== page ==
Ready to learn something new on your travels?
Agents say educational trend has yet to hit Valley
By Danielle Komis
Almost every year, Jacqueline Holdbrooks escapes her everyday life and immerses herself in her yoga practice with a weeklong seminar at a relaxing beach locale. The Decatur mother of two always comes back with an increased knowledge of yoga, as well as an increased knowledge of herself.
While the popularity of major, learning-oriented travel trips such as Holdbrooks’ have increased nationally, the trend has yet to hit full force in the Tennessee Valley.
“We get very little requests for some strange reason,” said Roger McWhorter, owner of Elite Travel in Decatur. “But there is a world of available opportunities available...opportunities out there the average person doesn’t think about. You name it almost, it can be done.”
A survey of U.S. travelers taken last year found that 56 percent were interested in taking an educational trip, according to the Travel Industry Association. Nearly 22 percent of travelers said they were more interested now compared to five years ago in taking such a trip, the survey found.
Many tour operators now offer educational trips to exotic lands like Costa Rica or romantic destinations like northern Italy. In Costa Rica, travelers might be guided by an expert and learn about the rainforest’s fragile ecosystem, and in Italy, they might attend a cooking school to learn how to cook regional dishes.
“With travel programs, people want to mix what they love,” Holdbrooks said. “I wish more people would do it. It’s a great experience.”
However, learning-oriented travels to exotic lands often come with a hefty price tag. “National Geographic’s” March/April 9-day tour of Costa Rica costs $3,990 per person, excluding airfare.
A seven-day cooking trip to Tuscany offered through Chicago-based “The International Kitchen” will put you out $2,275 for a March trip.
While many people do not have that kind of cash (or plastic), smaller scale, less hyped educational trips are possible with a little imagination, travel agents said. Day trips to Memphis to learn about the birth of rock ’n’ roll or to Nashville to see the replica of the Greece’s Parthenon are educational and relatively inexpensive, said Colin Murphy, travel agent with Cook Travel in Athens.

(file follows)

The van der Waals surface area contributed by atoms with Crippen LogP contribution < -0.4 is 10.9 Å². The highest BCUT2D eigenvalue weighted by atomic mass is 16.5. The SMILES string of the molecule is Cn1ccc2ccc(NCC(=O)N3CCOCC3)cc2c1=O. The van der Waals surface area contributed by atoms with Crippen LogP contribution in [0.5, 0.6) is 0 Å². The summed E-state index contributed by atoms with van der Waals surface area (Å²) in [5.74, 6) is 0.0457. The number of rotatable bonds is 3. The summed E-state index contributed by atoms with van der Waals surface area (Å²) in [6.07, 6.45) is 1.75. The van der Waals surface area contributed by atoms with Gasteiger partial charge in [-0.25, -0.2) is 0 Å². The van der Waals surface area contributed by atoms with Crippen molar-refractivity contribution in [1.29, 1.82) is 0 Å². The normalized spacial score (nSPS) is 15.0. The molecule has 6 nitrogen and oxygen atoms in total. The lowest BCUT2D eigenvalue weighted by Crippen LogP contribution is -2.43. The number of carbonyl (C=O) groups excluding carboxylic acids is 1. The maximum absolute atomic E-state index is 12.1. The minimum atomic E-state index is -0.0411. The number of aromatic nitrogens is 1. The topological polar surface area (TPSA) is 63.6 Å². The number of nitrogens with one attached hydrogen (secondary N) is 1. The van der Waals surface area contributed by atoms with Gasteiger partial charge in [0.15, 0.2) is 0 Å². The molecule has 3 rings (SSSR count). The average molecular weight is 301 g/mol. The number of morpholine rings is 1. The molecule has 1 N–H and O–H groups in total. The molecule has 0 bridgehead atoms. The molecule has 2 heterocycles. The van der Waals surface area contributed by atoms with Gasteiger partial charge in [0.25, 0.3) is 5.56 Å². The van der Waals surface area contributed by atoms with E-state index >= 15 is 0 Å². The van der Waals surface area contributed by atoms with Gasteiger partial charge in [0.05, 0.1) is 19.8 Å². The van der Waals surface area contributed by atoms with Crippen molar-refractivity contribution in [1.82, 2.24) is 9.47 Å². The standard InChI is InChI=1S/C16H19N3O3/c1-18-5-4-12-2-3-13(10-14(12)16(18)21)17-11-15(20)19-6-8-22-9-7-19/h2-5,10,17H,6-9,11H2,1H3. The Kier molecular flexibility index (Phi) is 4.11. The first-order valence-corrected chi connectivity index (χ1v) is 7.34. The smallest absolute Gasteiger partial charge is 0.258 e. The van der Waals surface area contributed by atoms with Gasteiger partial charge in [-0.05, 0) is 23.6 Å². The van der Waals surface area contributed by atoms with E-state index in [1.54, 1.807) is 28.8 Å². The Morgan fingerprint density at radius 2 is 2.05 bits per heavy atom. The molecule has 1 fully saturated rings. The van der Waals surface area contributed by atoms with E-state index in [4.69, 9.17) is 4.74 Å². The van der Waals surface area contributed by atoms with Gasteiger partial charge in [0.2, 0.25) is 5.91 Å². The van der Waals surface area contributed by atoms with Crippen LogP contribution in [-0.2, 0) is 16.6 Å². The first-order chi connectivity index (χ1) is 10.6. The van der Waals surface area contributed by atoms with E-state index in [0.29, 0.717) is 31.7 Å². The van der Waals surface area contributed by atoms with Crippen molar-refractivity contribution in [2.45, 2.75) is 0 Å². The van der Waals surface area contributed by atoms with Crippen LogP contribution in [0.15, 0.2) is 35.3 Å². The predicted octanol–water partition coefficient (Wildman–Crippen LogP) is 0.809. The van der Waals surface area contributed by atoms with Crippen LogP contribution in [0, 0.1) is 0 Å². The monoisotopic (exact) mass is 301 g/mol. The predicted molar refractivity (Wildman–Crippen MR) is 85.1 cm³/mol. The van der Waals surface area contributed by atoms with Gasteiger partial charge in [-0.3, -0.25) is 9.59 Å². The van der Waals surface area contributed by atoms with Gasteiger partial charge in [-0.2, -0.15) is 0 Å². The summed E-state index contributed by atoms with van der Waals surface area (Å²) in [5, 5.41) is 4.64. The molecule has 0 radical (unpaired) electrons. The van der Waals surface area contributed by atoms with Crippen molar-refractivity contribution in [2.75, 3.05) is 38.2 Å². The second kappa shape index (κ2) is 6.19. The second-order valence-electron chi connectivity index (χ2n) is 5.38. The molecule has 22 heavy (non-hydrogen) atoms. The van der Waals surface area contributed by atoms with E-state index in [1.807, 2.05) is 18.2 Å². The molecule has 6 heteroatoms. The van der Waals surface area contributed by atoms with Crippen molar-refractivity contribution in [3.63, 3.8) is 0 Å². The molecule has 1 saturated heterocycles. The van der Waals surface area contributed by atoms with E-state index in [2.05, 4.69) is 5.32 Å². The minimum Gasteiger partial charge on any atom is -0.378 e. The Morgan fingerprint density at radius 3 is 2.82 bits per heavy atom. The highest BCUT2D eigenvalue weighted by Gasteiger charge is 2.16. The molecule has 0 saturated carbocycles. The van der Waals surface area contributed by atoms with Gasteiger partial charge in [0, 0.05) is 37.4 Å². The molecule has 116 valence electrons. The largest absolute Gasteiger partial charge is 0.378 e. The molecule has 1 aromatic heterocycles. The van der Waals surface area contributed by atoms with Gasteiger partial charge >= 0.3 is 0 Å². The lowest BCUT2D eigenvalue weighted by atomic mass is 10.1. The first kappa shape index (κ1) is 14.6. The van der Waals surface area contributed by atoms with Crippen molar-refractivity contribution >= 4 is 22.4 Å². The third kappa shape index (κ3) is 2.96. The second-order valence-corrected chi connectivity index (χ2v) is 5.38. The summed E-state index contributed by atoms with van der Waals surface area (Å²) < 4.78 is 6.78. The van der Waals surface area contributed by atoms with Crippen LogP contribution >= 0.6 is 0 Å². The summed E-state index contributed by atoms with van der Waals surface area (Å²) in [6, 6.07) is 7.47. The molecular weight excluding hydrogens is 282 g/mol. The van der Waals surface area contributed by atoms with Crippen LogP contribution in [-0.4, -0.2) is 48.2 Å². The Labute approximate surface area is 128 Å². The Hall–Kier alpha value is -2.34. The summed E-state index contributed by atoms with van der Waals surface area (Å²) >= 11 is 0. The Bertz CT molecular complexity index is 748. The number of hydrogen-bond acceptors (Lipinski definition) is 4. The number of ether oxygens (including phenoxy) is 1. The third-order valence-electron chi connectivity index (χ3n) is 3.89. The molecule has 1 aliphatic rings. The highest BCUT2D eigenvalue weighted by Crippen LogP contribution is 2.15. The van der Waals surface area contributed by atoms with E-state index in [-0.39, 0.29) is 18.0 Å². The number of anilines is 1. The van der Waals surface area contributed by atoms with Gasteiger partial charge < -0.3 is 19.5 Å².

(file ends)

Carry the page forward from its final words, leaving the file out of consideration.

“People don’t realize what we have in our own backyard,” he said.
These kind of short trips are usually especially good for children and seniors.
Richard Hall, owner of New Renaissance Academy in Athens, took some of his students to The Pyramid in Memphis a few years ago for the “Masters of Florence: Glory & Genius at the Court of the Medici” art exhibit. The exhibit featured works by Michelangelo, da Vinci, and Botticelli
“I though well, what a wonderful opportunity there,” he said. “We went there and decided to make an Italian day of it,”
Students watched biographies of Michelangelo and da Vinci on the bus ride to Memphis, and an art teacher from Athens State University accompanied the group for commentary.
After the exhibit, the group headed to Spaghetti Warehouse for an Italian meal to finish off the day.
“It was really a full day of immersion,” Hall said.
In the future, Hall hopes to organize a similar trip to Nashville’s replica of the Parthenon, and even have a picnic of Greek food on the grounds there. It’s a shame that some people aren’t interested in taking such learning-oriented trips, and would rather turn their mind off, rather than turn it on, he said.
“We just want to get ideas flowing and conversation flowing,” he said.
And you can’t go wrong by reaching out of your everyday humdrum and expanding your mind, travel enthusiasts said.
“Who doesn’t need to see different things?” Murphy said. “It’s kind of the spice of life.”
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